The vibration on braking turned out to be number of factors. The front suspension was fairly worn and was partially rebuilt with upgraded upper control arm bushings. These are uprated units that can use rubber bushings instead of the original brass. In addition, adjustable ball joints were fitted. The originals require shims to set up.
The next thing that was contributing to the vibration turned out to be a bent wheel. Luckily the spare was very good so this was changed.
Finally, the valves were adjusted which fixed the low compression on #2 and the gearbox removed and new output shaft seals fitted. This seems to have fixed the gearbox oil leak.
All in all the Traction is starting to drive as well as it looks. Its not perfect, but its a hell of a lot better than it was before this work was done.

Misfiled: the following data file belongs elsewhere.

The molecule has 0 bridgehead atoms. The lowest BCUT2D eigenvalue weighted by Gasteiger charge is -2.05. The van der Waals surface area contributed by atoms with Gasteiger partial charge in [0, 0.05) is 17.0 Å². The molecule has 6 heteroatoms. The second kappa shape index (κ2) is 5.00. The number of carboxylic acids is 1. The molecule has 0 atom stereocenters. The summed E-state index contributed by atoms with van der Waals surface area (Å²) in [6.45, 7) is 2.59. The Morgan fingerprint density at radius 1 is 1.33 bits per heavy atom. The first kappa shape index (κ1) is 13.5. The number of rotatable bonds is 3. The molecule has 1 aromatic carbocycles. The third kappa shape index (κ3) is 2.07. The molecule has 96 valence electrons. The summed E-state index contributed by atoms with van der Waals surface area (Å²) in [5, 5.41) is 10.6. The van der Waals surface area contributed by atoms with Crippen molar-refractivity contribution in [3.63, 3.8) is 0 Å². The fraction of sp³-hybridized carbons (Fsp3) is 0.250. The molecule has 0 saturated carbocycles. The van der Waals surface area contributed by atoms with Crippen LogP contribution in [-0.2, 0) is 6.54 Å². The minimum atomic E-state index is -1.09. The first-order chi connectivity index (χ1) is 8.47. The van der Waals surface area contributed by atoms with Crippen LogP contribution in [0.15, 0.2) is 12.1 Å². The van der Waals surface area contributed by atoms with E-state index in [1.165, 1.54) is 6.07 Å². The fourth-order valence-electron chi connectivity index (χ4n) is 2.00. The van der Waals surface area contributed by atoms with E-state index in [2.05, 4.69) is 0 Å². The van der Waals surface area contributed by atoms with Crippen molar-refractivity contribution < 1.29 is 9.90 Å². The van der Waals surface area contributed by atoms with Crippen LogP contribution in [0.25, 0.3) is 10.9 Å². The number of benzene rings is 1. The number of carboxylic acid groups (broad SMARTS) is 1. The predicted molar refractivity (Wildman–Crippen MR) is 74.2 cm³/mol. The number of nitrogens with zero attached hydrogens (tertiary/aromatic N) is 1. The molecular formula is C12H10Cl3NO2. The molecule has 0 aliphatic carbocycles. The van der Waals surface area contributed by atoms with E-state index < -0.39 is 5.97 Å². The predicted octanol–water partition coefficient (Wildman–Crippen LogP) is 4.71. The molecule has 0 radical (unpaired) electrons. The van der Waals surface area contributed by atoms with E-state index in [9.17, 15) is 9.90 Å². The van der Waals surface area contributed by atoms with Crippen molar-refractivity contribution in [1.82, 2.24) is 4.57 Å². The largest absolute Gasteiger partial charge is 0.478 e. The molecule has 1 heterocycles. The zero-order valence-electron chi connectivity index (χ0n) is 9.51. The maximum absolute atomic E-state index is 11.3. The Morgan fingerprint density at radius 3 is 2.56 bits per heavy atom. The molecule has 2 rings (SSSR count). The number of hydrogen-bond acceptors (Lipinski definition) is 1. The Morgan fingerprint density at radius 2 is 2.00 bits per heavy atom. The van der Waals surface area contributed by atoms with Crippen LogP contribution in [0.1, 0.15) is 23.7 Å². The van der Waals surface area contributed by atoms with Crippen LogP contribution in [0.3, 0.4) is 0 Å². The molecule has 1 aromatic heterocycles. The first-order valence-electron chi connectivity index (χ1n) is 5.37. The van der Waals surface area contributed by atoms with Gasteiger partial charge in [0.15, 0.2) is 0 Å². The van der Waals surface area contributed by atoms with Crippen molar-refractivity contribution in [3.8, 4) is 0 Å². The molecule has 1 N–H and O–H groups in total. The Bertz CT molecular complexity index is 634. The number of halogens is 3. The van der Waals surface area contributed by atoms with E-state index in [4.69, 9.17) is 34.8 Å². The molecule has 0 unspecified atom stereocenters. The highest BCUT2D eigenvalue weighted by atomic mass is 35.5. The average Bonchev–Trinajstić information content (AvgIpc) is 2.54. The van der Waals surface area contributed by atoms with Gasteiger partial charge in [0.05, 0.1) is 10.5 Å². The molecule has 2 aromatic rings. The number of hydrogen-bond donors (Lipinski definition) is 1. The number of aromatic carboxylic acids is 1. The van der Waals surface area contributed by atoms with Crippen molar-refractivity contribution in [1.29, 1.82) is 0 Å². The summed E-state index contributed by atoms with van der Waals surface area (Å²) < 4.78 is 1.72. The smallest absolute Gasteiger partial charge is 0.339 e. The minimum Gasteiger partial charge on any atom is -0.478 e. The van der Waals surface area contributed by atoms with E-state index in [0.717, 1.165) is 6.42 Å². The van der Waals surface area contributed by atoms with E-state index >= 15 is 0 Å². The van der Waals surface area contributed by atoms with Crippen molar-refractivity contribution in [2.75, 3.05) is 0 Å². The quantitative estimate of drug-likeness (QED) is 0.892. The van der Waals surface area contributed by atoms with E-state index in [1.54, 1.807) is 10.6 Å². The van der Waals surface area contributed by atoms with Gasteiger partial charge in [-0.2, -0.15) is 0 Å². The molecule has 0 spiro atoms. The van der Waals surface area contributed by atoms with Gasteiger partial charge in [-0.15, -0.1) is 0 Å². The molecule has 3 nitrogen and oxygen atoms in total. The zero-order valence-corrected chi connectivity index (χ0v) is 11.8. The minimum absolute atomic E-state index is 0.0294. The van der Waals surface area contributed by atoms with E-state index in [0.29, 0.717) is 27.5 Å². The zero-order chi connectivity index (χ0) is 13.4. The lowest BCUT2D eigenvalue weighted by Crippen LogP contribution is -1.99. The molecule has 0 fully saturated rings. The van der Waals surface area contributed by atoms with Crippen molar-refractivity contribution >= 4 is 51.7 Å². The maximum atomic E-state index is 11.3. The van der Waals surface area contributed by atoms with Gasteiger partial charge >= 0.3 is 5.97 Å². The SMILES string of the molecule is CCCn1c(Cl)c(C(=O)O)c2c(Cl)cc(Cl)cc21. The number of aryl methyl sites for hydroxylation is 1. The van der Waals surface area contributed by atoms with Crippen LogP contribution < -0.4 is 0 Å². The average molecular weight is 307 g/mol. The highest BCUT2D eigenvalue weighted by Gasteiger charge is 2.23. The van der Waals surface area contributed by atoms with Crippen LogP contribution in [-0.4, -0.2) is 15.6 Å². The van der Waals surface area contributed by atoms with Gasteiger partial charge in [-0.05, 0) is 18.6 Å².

When I purchased my 300SE, the A/C worked well. I assume the overall Climate Control system did too. I never did test anything more than max A/C as the weather was very hot. Everything seemed fine, except for the little aspirator fan which was noisy. Unfortunately 3 weeks after purchase, the A/C stopped working. I was sitting at red traffic lights and adjusted the settings and it went warm. This indicated that it was probably not a leak in the system somewhere. Just to be sure, I had the system checked and it was not low on refrigerant.
The first thing I tried was changing the Climate Control Unit. This is the push button unit in the dash and they are known to cause erratic climate control if they start to fail. I was able to purchase a used (but untested) unit for $25.